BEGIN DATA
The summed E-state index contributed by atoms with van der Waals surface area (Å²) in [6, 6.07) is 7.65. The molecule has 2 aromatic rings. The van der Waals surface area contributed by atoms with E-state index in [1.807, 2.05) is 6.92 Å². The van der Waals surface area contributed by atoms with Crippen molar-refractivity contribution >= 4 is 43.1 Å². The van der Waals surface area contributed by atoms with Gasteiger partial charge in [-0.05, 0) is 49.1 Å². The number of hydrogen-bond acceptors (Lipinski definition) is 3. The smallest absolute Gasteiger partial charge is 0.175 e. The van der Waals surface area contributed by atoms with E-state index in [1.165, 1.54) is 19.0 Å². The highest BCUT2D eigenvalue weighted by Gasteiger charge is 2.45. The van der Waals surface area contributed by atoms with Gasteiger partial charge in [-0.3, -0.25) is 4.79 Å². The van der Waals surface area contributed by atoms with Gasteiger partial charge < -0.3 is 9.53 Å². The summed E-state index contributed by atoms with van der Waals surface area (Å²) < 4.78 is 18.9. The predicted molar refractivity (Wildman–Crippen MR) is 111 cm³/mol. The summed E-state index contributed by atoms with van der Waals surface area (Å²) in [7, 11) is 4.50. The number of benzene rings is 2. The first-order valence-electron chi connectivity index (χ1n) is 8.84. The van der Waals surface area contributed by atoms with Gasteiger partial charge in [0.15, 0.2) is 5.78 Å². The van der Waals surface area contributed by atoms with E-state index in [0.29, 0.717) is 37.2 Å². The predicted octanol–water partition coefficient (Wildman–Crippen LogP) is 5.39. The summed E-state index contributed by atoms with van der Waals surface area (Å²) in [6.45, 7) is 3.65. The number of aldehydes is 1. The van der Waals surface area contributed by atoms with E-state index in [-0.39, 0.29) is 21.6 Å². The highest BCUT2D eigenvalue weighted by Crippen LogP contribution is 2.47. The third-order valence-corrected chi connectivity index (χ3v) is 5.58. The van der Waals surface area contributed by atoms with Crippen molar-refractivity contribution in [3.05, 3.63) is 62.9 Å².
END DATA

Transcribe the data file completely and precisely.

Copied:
The summed E-state index contributed by atoms with van der Waals surface area (Å²) in [6, 6.07) is 7.65. The molecule has 2 aromatic rings. The van der Waals surface area contributed by atoms with E-state index in [1.807, 2.05) is 6.92 Å². The van der Waals surface area contributed by atoms with Crippen molar-refractivity contribution >= 4 is 43.1 Å². The van der Waals surface area contributed by atoms with Gasteiger partial charge in [-0.05, 0) is 49.1 Å². The number of hydrogen-bond acceptors (Lipinski definition) is 3. The smallest absolute Gasteiger partial charge is 0.175 e. The van der Waals surface area contributed by atoms with E-state index in [1.165, 1.54) is 19.0 Å². The highest BCUT2D eigenvalue weighted by Gasteiger charge is 2.45. The van der Waals surface area contributed by atoms with Gasteiger partial charge in [-0.3, -0.25) is 4.79 Å². The van der Waals surface area contributed by atoms with Gasteiger partial charge < -0.3 is 9.53 Å². The summed E-state index contributed by atoms with van der Waals surface area (Å²) < 4.78 is 18.9. The predicted molar refractivity (Wildman–Crippen MR) is 111 cm³/mol. The summed E-state index contributed by atoms with van der Waals surface area (Å²) in [7, 11) is 4.50. The number of benzene rings is 2. The first-order valence-electron chi connectivity index (χ1n) is 8.84. The van der Waals surface area contributed by atoms with Gasteiger partial charge in [0.15, 0.2) is 5.78 Å². The van der Waals surface area contributed by atoms with E-state index in [0.29, 0.717) is 37.2 Å². The predicted octanol–water partition coefficient (Wildman–Crippen LogP) is 5.39. The summed E-state index contributed by atoms with van der Waals surface area (Å²) in [6.45, 7) is 3.65. The number of aldehydes is 1. The van der Waals surface area contributed by atoms with E-state index in [-0.39, 0.29) is 21.6 Å². The highest BCUT2D eigenvalue weighted by Crippen LogP contribution is 2.47. The third-order valence-corrected chi connectivity index (χ3v) is 5.58. The van der Waals surface area contributed by atoms with Crippen molar-refractivity contribution in [3.05, 3.63) is 62.9 Å².